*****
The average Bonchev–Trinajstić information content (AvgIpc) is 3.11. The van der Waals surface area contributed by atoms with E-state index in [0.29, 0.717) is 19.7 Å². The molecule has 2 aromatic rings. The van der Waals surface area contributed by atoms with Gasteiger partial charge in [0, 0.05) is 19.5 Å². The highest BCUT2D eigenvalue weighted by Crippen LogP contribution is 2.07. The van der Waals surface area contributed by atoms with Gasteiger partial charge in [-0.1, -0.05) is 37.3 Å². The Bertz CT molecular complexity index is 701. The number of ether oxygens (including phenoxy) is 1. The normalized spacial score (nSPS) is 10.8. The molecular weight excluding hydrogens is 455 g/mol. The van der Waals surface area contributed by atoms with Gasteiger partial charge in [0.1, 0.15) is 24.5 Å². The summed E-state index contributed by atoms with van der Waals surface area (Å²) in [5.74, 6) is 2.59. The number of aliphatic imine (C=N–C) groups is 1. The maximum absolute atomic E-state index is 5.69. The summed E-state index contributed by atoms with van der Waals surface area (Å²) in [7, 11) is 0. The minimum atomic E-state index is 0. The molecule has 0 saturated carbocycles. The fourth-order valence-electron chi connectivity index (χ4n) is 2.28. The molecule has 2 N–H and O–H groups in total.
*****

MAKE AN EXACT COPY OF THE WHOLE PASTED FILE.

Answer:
The average Bonchev–Trinajstić information content (AvgIpc) is 3.11. The van der Waals surface area contributed by atoms with E-state index in [0.29, 0.717) is 19.7 Å². The molecule has 2 aromatic rings. The van der Waals surface area contributed by atoms with Gasteiger partial charge in [0, 0.05) is 19.5 Å². The highest BCUT2D eigenvalue weighted by Crippen LogP contribution is 2.07. The van der Waals surface area contributed by atoms with Gasteiger partial charge in [-0.1, -0.05) is 37.3 Å². The Bertz CT molecular complexity index is 701. The number of ether oxygens (including phenoxy) is 1. The normalized spacial score (nSPS) is 10.8. The molecular weight excluding hydrogens is 455 g/mol. The van der Waals surface area contributed by atoms with Gasteiger partial charge in [0.1, 0.15) is 24.5 Å². The summed E-state index contributed by atoms with van der Waals surface area (Å²) in [5.74, 6) is 2.59. The number of aliphatic imine (C=N–C) groups is 1. The maximum absolute atomic E-state index is 5.69. The summed E-state index contributed by atoms with van der Waals surface area (Å²) in [7, 11) is 0. The minimum atomic E-state index is 0. The molecule has 0 saturated carbocycles. The fourth-order valence-electron chi connectivity index (χ4n) is 2.28. The molecule has 2 N–H and O–H groups in total.